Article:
“The Bernese mountain dogs of the world have voted and we’re never coming inside again. Please leave our kibbles in the snow.”

And yes, I’m wearing sunscreen while I do it.

How is your arctic training going?

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It’s My Party and I’ll Hygge If I Want To

My childhood was leave-it-to-beaver charmed, and never more so than on the days leading up to November 18. Every year, we’d check out the same “how to plan a birthday party” book from the library, design six to eight handmade invites for a sweet group of babes I’m mostly still friends with, and print a ’90s banner on a ’90s printer that I’m sure you remember sounding exactly like this.

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Sweet pants, ma! No joke, these are totally back in style.

With my siblings born on back-to-back days in April, my November birthday always felt like an outlier, and my parents worked hard to make sure I felt special even with Christmas just weeks away. So we threw theme parties every year, and they were epic.

There was the pirate party. The backwards party. The hippy party. The “tell-a-joke-to-a-video-camera” party, which — yes — I still have on record. As the theme got a makeover each fall, the only thing that stayed the same with each passing year was my love of cake — and my terrible haircut. #SelfBurn.

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Why yes, I AM incorrectly signing the birthday song in a bowl cut! But enough about me, let’s talk about how cute Meredith is.

(Of course, once my parents stopped planning my birthday parties, they got a little less idyllic. That “Buffalo wing themed” 18th birthday party at Bill Bateman’s didn’t quite have the same ring. Neither did the “shot-gunning-beers themed” 21st birthday party on the streets of Madrid. The “whoops-I-just-threw-up-on-my-co-workers’-shoes-but-it’s-OK-because-SURPRISE-I’m-going-to-marry-him-in-four-years” themed 27th birthday party was funnily enough a bit more successful, but I didn’t realize it at the time. Suffice to say, my mom’s themes were better.)

So why do I bring this up? Because I just had my birthday this weekend — my 33rd, to be exact — and while my parents weren’t there to plan it, I took a page from their playbook and threw a bit of a theme day, if you will. The theme? Being in my mid-30s and loving every basic second of it.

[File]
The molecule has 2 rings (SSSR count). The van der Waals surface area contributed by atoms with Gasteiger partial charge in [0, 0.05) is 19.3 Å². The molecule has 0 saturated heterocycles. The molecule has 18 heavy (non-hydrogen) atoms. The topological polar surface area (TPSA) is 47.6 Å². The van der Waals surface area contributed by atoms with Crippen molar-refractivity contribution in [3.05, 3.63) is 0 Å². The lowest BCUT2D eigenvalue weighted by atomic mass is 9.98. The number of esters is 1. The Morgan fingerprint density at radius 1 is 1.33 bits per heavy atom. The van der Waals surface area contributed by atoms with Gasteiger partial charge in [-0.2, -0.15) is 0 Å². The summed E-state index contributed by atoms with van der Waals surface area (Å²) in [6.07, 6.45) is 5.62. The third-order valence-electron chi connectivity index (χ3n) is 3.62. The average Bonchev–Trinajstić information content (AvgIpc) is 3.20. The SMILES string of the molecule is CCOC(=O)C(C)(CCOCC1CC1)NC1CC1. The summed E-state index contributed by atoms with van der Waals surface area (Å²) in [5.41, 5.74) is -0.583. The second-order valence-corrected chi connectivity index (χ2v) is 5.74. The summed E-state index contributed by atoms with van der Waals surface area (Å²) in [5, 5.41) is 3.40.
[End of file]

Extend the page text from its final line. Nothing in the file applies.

What’d I do, you ask?

  • First, I woke up, not hungover, at 7 a.m. without an alarm and made a pot of my favorite coffee.
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People who defame flavored coffee have never tried Frosty’s Favorite which, yes, tastes as seasonal as it sounds.

  • Then, I curled up with a book in our cozy upstate house while my husband and dog relaxed across the room.
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Just kidding, Lucille never relaxes.

  • Then I went to my fabulous no-frills Hudson Valley gym (more on that later), where I treated myself to not one but two episodes of Flea Market Flip.
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The worst show on the best channel is still worth watching.

  • Then, after lunch and some Christmas shopping and a hike with Lucille and a nap, Ben and I went out for a delicious dinner — and were in bed by a most glorious 10:30 p.m. cutoff.
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I shared these, even though I wanted to be shellfish.

It may not have been one of the wild-and-crazy birthday celebrations of yesteryear, but it was exactly how I wanted to spend this November 18.

(The only thing that could have made it better was if, like on my fifth birthday, I’d looked outside to find my friend Sarah hiding in a tree.)

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Hey pals: What do you do to celebrate your birthday as an adult?  

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Walk on the Wild Side

I’ve always loved going to the movies.

I love the smell of popcorn. I love the pure escapism. I love stubbornly following the rituals of theater-going that my dad instilled in me 30 years ago: never arrive after the lights go down, always guess how many previews there’ll be in advance, never sit behind a man in a tall hat.

And of course, always stay for the credits. We did that decades before hidden scenes were a thing and, much to the chagrin of my friends and husband, I will never, ever stop.